Over the Border and Over the Falls – Iguazu and Northern Argentina

“I beg your pardon, Owl,
but I th-th-th-think we coming to a fatterfall
… a flutterfall … a very big waterfall!”
– Piglet (Winnie The Pooh)

We cross the Andes for the last time – at least on this trip – and bury our fleeces, hiking boots and Gortex jackets deep in our backpacks. However, the return to warm weather also means the return to Bugworld and Scooterland. And, it seems that the smaller ones are the loudest – the scooters, not the bugs.

Caimen at Esteros de Ibera in Argentina
Heron at Esteros de Ibera in Argentina
Capybara at Esteros de Ibera in Argentina

Caimen, Herons and Cabybaras are commonly seen in Esteros de Ibera

We make our way across northern Argentina, and spend a few days wildlife-viewing at Esteros del Ibera. Here, we find thousands of birds, deer, caimans, capybaras (the world’s largest rodent) and, of course, mosquitoes.

Our next stops are the two UNESCO World Heritage Sites in northern Argentina. Towards the Brazilian border, we visit the Jesuit ruins of San Ignacio Mini. Although the missionaries may have been well-intentioned, we are reminded about the conquistador notion of fair trade.

San Ignacio Mini Ruins in Argentina

The Jesuit ruins of San Ignacio Mini

South America’s native people (Guarani in northern Argentina) were forced to exchange their land, freedom, and precious metals and stones for the supposed benefits of Christianity, the Spanish language and communicable diseases. It is not unlike other European colonies in the Americas, including at home in Canada.

We visited our first Brazilian tri-border area a few months earlier at Tres Fronteras, where it meets Colombia and Peru, in the middle of Amazonia.

We sit at the Triple Frontier in Argentina, and look over the confluence of the Paraná and Iguazu rivers to neighboring Paraguay and Brazil.

Argentina, Brazil and Paraguay meet at the Parana and Iguazu Rivers

Paraguay (left) and Brazil (right)

Cataratas de Iguazu

Straddling the Argentinian / Brazilian border is one of the natural wonders of the world – the cataratas (waterfalls) of Iguazu. Some of the 275 cascades plummet close to 300 feet. Although not as high as Niagara, the sheer magnitude of the area is awesome. Standing at the top of the massive Garganta del Diablo (Devil’s Throat), and to feel, see, and hear its earth-shaking power, is truly awesome.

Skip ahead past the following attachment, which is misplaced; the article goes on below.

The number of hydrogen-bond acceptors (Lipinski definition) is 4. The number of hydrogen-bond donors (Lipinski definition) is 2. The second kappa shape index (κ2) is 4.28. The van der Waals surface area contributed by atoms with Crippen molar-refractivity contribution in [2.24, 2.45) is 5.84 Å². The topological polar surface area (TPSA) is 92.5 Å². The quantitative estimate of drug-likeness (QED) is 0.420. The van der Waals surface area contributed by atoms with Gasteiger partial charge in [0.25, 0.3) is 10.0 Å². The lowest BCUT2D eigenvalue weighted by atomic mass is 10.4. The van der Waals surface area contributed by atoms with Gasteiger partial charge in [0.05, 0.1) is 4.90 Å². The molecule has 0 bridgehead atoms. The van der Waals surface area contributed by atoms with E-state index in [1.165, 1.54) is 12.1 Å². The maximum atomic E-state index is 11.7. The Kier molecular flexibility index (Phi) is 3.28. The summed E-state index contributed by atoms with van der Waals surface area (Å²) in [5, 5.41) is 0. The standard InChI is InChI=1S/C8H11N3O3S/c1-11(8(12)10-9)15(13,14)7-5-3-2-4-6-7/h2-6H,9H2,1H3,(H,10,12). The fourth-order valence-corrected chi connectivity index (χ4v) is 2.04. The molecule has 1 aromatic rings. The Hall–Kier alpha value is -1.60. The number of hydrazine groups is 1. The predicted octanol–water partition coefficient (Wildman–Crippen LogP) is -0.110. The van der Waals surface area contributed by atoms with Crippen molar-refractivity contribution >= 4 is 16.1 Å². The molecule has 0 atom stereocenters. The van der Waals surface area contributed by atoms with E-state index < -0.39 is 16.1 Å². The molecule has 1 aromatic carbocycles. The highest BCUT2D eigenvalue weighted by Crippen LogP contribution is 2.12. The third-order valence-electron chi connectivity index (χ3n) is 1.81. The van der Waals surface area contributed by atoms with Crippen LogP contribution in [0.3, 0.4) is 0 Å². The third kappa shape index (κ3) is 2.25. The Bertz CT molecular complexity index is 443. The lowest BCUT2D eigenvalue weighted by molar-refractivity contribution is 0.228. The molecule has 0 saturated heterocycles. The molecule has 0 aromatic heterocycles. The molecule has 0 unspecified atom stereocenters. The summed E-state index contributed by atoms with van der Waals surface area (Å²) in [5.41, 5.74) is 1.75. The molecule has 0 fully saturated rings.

It is a major South American destination, and our ability to dodge the countless bus tour groups is put to the test. On our second day, we spend the morning hiking through the forest, admiring the monkeys and huge spiders while trying to hear ourselves over the constant drone of helicopters touring overhead.

We arrive at a secluded waterfall and are completely alone. After a shower under the 15m falls and a dip in the pool below, we prepare to move one. As we leave, several other people show up, and the sky turns black. We are chased back along the trail by falling trees, flashes of lightning, and claps of thunder. The trail which has become a series of swamps and creeks, and we are soaked to the skin.

The weather improves in the afternoon, and we explore the network of trails to various viewpoints overlooking the waterfalls. We manage to avoid the crowds everywhere we go, and enjoy most of the place to ourselves.

Alex stands under a waterfall near Iguazu, Argentina

Alex stands under a 50 foot waterfall

Cataratas do Iguaçu

The next day, we cross the Brazilian border Brazil to Foz du Iguaçu. Although the Argentinian side of the falls allows visitors to get up close and personal with the waterfalls, the views from Brazil are much more dramatic.

Garganta del Diablo at Cataratas Iguazu in Argentina

Garganta del Diablo or The Devil’s Throat

We don’t stay long. The trail system isn’t very long, and the area only warrants a few hours of exploration. After exhausting all the viewpoints over a roll of film, we head back to the bus station, collect our backpacks, and head for the Atlantic Coast for the first time – at least on this trip.


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